It's their treehouse; they can do what they want. None of these platforms are your friend. Half the Apple devs I know have some kind of stockholm syndrome, though.


Apple owns the platform. I'm still going to try and change how they do business because that would be better for me. Everyone is allowed to do that and there's nothing wrong with it. If you want to give up your power as a person to try to affect change, that's cool but I'm not giving up any non-immoral tool I have.


Or just maybe they like making money on the mobile platform where people will actually spend money?


The crazy part is the people who fly into fits of rage when you suggest Apple could do something differently. Changing the web browser on iOS was one that would get tons of hate and responses like “you don’t need that! it would confuse people!”

Then Apple lets people do it and now they’re okay with it


You still can't change the browser on iOS. All the other "browsers" are heavily restricted skins over a webview, not a proper other browser.


And that's OK; if it wasn't for Apple then Google would essentially own the current and future direction of the web by now


Competition should not be created by limiting the market on one specific platform.


with their sandbagged browser that they only bother to update once a year? Firefox is the competition for Chrome, Safari is just a sandbag to hold open the gap between web apps and native apps.


Apple updates the browser between major OS updates.

Apple added YubiKey support (https://nakedsecurity.sophos.com/2019/12/12/apple-ios-13-3-i...) for 2FA in Safari in 13.3 and they added better mouse support to Safari as well as other built in apps between major releases.

Firefox is losing market share and almost completely dependent on Google for its survival. If Firefox tries not to support something that the rest of the industry is supporting (like the web based DRM) the rest of the industry just yawns.


Then stop whining about Apple's stupid rules. Apple also likes making money on their platform, and they're much better at it than you are.


> a Supreme Court Justice once said, “I’ll know it when I see it”. And we think that you will also know it when you cross it.

I personally think this is the worst line that ever came out of a Supreme Court decision because of how simple it is. It is such a blatant low effort cop out that legitimizes arbitrary rulings. At least usually they obfuscate it with legal jargon and historical rulings.


The quote is infamous for being a terribly useless statement. Not sure why they would want to use something like that to defend themselves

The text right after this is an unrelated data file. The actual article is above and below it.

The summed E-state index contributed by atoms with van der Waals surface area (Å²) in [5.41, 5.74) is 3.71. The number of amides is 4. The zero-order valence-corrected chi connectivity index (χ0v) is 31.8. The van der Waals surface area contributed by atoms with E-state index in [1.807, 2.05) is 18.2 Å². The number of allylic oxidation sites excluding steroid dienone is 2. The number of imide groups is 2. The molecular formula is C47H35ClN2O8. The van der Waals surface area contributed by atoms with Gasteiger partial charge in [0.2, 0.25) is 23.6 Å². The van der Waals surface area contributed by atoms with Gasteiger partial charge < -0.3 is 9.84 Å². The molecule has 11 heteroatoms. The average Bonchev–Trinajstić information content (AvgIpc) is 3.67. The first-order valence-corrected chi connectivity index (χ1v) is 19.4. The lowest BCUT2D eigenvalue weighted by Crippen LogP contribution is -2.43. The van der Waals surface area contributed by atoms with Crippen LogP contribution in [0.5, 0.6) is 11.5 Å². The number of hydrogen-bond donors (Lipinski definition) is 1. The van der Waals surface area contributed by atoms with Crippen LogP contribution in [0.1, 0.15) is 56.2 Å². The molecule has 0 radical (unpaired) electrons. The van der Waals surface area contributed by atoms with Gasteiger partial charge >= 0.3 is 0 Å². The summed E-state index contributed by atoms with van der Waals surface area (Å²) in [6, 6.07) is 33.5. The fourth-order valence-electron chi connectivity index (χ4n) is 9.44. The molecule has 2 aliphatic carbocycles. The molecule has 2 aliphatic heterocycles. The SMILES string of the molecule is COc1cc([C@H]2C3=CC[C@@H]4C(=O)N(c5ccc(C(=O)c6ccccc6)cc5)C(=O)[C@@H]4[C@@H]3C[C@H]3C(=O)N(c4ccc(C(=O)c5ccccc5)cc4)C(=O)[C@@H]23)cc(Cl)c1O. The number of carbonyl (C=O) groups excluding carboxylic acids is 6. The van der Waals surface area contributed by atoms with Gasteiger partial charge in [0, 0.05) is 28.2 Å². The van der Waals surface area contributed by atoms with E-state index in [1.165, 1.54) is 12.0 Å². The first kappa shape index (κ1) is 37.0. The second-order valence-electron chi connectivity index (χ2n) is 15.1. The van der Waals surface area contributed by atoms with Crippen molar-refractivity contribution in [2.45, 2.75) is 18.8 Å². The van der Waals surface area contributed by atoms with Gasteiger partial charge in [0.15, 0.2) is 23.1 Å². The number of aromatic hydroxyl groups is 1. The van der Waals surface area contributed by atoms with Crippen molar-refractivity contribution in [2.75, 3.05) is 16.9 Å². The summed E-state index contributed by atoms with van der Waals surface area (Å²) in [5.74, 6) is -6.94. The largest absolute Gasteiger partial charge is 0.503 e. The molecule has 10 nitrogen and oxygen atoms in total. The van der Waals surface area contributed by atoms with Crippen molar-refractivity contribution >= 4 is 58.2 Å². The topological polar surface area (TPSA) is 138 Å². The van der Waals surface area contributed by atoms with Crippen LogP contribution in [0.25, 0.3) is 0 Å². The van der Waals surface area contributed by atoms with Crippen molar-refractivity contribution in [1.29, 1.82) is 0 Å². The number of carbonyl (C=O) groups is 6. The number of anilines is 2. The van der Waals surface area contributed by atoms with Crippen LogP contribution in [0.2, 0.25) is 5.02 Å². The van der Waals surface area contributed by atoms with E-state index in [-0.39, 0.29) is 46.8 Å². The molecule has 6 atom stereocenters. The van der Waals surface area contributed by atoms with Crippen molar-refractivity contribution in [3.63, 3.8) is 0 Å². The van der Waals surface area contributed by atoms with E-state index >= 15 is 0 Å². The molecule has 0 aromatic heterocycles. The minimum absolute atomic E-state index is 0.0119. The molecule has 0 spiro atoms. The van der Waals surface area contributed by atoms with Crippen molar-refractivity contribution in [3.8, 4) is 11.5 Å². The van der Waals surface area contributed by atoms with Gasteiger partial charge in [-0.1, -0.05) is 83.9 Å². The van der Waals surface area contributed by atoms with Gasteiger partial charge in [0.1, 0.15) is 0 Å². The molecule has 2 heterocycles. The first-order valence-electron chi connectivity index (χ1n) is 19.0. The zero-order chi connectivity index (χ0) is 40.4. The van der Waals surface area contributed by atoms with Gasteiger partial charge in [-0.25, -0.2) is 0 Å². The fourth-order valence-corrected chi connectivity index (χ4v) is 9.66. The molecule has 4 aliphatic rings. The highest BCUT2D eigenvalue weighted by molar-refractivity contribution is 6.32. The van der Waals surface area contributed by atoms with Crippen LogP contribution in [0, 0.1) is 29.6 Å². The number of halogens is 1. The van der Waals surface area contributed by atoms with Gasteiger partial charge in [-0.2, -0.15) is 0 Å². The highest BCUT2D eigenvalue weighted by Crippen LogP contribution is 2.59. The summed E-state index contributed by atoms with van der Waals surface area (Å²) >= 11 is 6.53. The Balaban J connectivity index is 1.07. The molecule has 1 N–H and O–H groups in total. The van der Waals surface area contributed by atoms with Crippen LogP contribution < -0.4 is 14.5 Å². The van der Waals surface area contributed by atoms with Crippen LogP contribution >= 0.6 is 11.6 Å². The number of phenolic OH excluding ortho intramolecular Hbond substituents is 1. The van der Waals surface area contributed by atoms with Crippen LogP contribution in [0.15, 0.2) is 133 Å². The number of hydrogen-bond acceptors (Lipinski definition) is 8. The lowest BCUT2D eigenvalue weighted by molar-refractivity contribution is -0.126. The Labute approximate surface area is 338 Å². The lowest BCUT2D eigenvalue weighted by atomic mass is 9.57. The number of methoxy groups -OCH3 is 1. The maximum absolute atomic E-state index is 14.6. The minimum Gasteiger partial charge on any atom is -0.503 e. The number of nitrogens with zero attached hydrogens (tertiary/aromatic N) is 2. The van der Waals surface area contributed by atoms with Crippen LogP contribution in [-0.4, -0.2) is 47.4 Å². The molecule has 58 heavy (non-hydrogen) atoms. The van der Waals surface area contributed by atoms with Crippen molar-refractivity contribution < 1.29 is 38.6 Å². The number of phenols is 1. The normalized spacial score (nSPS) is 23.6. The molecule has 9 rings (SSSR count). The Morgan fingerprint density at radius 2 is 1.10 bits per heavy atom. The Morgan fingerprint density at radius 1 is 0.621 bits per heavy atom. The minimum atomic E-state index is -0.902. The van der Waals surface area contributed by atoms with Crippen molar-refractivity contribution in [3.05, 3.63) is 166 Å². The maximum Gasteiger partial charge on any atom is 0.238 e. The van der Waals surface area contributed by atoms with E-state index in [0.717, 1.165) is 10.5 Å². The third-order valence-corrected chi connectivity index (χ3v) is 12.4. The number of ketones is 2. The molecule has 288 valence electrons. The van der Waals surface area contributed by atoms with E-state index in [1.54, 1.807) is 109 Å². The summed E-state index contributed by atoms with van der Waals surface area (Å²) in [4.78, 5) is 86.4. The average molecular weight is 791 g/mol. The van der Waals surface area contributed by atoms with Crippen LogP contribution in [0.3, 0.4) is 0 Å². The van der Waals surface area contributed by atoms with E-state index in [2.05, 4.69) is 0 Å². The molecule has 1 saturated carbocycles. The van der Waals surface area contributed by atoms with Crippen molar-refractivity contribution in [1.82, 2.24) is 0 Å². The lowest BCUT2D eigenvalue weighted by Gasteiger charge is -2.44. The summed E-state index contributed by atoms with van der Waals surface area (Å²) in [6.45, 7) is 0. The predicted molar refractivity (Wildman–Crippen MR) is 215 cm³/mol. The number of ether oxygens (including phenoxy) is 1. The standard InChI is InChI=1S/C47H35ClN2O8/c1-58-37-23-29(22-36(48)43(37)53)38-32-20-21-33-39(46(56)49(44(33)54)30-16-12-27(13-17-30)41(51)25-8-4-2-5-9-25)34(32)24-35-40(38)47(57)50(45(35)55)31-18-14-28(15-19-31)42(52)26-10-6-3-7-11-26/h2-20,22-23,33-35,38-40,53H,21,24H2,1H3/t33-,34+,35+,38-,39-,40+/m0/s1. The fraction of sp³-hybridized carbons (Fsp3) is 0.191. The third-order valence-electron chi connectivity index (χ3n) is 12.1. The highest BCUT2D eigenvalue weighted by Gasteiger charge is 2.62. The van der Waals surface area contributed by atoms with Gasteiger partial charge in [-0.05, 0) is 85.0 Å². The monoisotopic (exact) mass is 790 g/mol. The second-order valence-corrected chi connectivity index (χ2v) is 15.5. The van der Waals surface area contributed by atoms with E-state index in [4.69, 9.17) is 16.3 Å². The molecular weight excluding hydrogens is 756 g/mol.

I think of it as the legal version of the observation from psychology that some tasks (e.g. recognition of images) are performed by the brain without conscious understanding of the process.


> In 1981 Justice Stewart commented about his second thoughts about coining the phrase. "In a way I regret having said what I said about obscenity—that's going to be on my tombstone. When I remember all of the other solid words I've written," he said, "I regret a little bit that if I'll be remembered at all I'll be remembered for that particular phrase."


Good. Considering how much damage he did to the right to free speech (and less importantly the legitimacy of the supreme court), he deserves to not be remembered for anything else.


Interesting that the film at issue in the Supreme Court case, in which 6/9 justices disagreed about the reasons why it should or shouldn't be censored, is today available on iTunes: https://itunes.apple.com/fr/movie/les-amants/id1112874509?l=...


Why would court opinions matter here? Seriously, private stores have always had the choice of what products they sell, the alternative is being able to force people to sell your product against their will.

No, anything here has to be purely a question of whether Apple or Google are acting unfairly, and everything I’ve seen says that the commissions involved match other hardware manufacturers.


That quote even has its own wiki page:

https://en.m.wikipedia.org/wiki/I_know_it_when_I_see_it


For more context, it ruled out a false positive and pushed the boundary further, not vice versa:

I shall not today attempt further to define the kinds of material I understand to be embraced within that shorthand description ["hard-core pornography"], and perhaps I could never succeed in intelligibly doing so. But I know it when I see it, and the motion picture involved in this case is not that.